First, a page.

Erik Giudice Architecture has released its proposal for a transit station at Södra Munksjön, in Jönköping, Sweden, a design that was created as an entry for the station area ideas competition, which recruited four firms to create a new station as a part of the area’s larger expansion plan.
Based on the idea of connecting the city and its surrounding nature, the station proposal utilizes light and a playful wooden canopy structure to create a portal from Jönköping to Munksjön, a lake on its opposite side. The “matchstick” structure of the station additionally pays homage to the city’s past as Tändsticksstaden, a famous matchstick capital of Sweden.
A recent study conducted by Dodge Data & Analytics with the American Institute of Architects (AIA) has found that architects and building owners are beginning to place higher priority of the impacts of design decisions on human health. Nearly 75% of architects and 67% of owners responded that health considerations now play a role in how their buildings are designed, indicating that healthy environments have become an important tool in marketing to tenants and consumers.
Denmark-based Studio LOKAL has won the competition for the design of a residential tower in Copenhagen, with The Hanging Gardens, its proposal for a merger of the historic brick buildings of Carlsberg with the concept of a personal garden for each resident.
Located on the site of a former vegetable market, the proposal aims to return to these homegrown roots by encouraging residents to grow their own produce in one of the tower’s gardens. Furthermore, the ground floor of the building will house a farmers market where residents can trade their own produce.
Excavation is usually a bane for real estate developers. To make way for new buildings, truckloads of excavated waste are removed from site in a noisy, time-consuming and gas-guzzling process. Exploring a more sustainable solution, the California-based company Watershed Materials have developed an onsite pop-up plant which repurposes excavated material right at the job site to create concrete masonry units (CMUs) used in the development. By eliminating truck traffic, reusing waste and reducing imported materials, the result is a win for the environment.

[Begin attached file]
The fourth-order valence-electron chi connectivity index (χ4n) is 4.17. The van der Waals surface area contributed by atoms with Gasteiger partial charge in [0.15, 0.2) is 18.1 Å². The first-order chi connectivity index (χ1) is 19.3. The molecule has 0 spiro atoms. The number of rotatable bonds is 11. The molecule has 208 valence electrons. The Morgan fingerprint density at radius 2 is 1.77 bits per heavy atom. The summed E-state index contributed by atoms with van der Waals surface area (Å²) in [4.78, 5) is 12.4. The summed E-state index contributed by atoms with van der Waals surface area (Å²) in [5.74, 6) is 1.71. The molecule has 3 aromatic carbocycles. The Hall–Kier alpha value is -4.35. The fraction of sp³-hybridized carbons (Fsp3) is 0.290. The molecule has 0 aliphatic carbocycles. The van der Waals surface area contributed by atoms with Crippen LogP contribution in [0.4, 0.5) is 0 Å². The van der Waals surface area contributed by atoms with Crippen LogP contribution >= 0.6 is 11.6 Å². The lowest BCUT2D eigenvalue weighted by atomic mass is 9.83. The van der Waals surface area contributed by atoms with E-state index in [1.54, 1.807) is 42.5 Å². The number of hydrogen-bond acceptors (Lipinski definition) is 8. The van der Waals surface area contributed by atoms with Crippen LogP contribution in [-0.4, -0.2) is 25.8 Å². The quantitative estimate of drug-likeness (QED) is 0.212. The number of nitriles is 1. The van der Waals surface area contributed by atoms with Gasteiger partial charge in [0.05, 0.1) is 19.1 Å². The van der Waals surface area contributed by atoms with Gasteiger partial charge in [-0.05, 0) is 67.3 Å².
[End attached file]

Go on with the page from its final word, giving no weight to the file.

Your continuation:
As.Architecture-Studio and VHA Architects have unveiled their plans for the urban design and architecture of a new campus at the University of Science and Technology of Hanoi (USTH) in Vietnam. Located 30 kilometers east of Hanoi City, the new campus is designed to be a “New Model University,” and will feature facilities for administration, teaching, research, housing, student activities, services, and infrastructure.
Through its position around and across existing lakes, the project aims to offer researchers and students a living area structured by landscape. “The presence of water, along with the tropical architecture of the buildings and their specific technologies, will embody the unique character of the USTH being a Vietnamese University leading in sustainability and renewable energy.”
A recent article published in Nature makes a bold claim: we're analyzing our cities completely wrong. Professors David Wachsmuth, Aldana Cohen, and Hillary Angelo argue that, for too long, we have defined sustainability too narrowly, only looking at environmental impact on a neighborhood or city scale rather than a regional or global scale. As a result, we have measured our cities in ways that are inherently biased towards wealthy cities, and completely ignored the negative impacts our so-called "sustainable," post-industrial cities have on the rest of the world.Metropolis editor Vanessa Quirk spoke with Professor Wachsmuth to learn more about the unintended knock-on effects of going "green," the importance of consumption-based carbon counting, and why policy-makers should be more attentive to the effects of "environmental gentrification."
Form4 Architecture’s project, Innovation Curve Technology Park, has been honored by the Green Good Design Awards presented by The European Centre for Architecture, Art, Design, and Urban Studies, in collaboration with The Chicago Athenaeum’s Museum for Architecture and Design.
The project, which recently broke ground in Palo Alto, California, “celebrates the creative process of invention” through its sweeping metal curves, which represent the highs and lows of exploratory research and development. The tall, two-story curves “rise to represent the crescendo of the creative spark and pragmatic analysis of ideas, and descend to transition into long, horizontal bands symbolizing the implementation phase of invention.”